Last month, the Lab attended The Art of VR event presented by the VR Society. The two-day event hosted at Sotheby’s NYC brought together leaders in the VR industry to discuss the future of the space from creative, production, media, and advertising perspectives. The day was split between panel discussions ranging from realistic human avatars to the future of media and many different demos illustrating the wide range of VR applications today.
VR’s Growing Pains
It is no surprise that the VR space is still in its infancy. While there has been rapid adoption of the Samsung Gear VR – almost 5 million headsets have been purchased – and mobile VR, overall, the VR space is stilling lacking content and users. As we observed in our 2016 Outlook report:
“While early adopters and hardcore gamers are starting to buy virtual reality gear with the launch of Samsung Gear VR and the upcoming Oculus Rift, Playstation VR, and HTC Vive, creation of content that will spur real adoption is only beginning. It’s a chicken-or-egg problem: Why buy a headset if there’s little content and why invest in content if so few can see it?”
The Indie VR panel only reinforced this point. The industry is starting to gain traction, however, the final format for VR is still unknown. Panelists suggested that there needs to be weirder experimental content to test out what VR can truly be.
Realistic Human Avatars
One of the most interesting concepts that is starting to solidify are realistic human avatars within VR. Companies like Loom.ai, Wolf3D, Macinnes Scott, and Facebook’s Oculus team are all, already working on the technology. However, it begs the question – who is actually going to use them?
If we look back, videos games have been offering a level of personalize/stylization for years. Players are able to customize facial features, skin tone, height, clothing, gender and more. Fast forward to October of 2014 and the launch of customizable avatar platform Bitmoji took personalized avatars even further. Now people are able to create human-like social avatars to be shared on different social messaging platforms. Bitmoji was so successful that Snap Inc acquired Bitmoji’s parent company BitStrips for $100M. Looking to the future, Macinnes Scott is looking to create hyper realistic avatars for celebrities and allow such avatars to be licensed out for mind-blowing VR content creation.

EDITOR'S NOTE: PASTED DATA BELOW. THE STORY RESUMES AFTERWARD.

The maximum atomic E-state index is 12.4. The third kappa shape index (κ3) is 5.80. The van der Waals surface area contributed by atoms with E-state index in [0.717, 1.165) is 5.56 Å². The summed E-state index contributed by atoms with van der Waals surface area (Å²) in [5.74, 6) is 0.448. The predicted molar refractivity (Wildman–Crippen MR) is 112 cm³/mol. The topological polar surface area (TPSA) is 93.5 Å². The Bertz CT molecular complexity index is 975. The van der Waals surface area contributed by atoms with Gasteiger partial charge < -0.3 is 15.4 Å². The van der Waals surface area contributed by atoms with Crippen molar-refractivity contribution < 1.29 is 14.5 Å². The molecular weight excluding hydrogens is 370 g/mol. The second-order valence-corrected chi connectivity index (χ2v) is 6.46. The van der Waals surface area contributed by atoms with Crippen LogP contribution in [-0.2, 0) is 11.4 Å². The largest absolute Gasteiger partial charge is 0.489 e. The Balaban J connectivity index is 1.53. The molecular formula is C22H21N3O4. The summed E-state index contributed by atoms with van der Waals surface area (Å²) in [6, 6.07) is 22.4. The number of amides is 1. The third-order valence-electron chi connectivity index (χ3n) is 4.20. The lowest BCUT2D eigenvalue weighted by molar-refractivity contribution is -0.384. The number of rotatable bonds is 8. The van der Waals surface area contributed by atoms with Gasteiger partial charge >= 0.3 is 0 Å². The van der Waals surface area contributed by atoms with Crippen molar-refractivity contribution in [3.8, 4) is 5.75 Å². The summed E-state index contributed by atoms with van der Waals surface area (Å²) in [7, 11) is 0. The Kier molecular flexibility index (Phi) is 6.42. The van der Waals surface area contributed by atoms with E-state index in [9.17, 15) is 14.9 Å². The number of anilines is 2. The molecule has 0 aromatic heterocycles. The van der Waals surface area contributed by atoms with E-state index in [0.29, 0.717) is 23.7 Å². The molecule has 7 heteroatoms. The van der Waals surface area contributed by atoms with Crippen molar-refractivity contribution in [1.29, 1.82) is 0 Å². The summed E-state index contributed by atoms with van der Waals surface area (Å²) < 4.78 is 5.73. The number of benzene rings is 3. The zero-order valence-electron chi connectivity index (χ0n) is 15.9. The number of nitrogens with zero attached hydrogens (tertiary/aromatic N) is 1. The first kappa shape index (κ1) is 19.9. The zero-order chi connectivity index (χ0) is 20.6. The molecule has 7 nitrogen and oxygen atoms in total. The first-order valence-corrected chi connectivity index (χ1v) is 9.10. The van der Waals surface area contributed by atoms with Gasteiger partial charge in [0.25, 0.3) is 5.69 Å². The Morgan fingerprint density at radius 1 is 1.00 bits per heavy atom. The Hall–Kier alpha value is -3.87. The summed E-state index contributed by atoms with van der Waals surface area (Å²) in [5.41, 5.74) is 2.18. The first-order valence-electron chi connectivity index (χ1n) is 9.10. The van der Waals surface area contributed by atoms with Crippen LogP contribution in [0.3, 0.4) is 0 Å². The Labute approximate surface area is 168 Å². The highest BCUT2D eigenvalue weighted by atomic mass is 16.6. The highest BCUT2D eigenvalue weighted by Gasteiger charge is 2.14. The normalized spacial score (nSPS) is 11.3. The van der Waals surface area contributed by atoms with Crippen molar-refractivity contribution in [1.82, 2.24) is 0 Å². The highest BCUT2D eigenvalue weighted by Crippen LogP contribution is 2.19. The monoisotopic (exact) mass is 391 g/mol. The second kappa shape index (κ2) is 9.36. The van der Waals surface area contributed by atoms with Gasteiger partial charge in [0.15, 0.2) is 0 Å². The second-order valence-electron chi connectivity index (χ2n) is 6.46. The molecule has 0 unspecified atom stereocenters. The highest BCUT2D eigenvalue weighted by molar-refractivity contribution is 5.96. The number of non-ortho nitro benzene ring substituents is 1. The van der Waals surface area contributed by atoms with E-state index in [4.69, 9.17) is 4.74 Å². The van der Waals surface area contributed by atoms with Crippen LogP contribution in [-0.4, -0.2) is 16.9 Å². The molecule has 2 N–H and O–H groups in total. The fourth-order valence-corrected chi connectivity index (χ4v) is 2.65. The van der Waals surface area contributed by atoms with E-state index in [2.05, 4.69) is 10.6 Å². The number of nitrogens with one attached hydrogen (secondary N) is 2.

Takeaways for Brands
Three major takeaways from this event for brands that is curious about exploring VR:
1). At its current stage, VR excels at storytelling, so don’t expect to sell large volume of products in VR but rather focus on driving brand loyalty and awareness instead.
2). Be mindful in choosing the type of VR content to integrate with — they needs to be able to align with brand products in a natural way.
3). The analytic tools are here today to measure the success of a VR campaign, but brands will need to use their own judgements as to which ones they want to use.
The Lab team have been shouting from the rooftops that the best use case for VR is storytelling. VR is the perfect realm to tell stories and engage with a user in a way that has never been possible before. From a brand perspective, we envision brands integrating into VR experiences where their products fit organically .VR is exciting because the experiences are built within gaming engines that make integrating branded 3D objects simple. Brands can have their product built directly into a game’s environment and allows game publishers to bring this additional layer of realism to their game (as well as generate some extra revenue). Overall it is a win-win scenario for both VR content creators and brands.
Well-placed product ingratiation within a suitable VR experience doesn’t mean anything to a brand unless real tangible insights can be produced. That is where VR analytics companies like CognitiveVR come into play. They allow brands to track a multitude of rich interactions within a VR experience including; how a user moves within the game, gaze (where a person is “looking”), number of branded object interactions and time spent. There is no consensus on what metrics will be the most useful to measure campaign success, which brands will have to decide for themselves on a case-by-case basis. However, the tools are available today to provide real tangible insights for brands.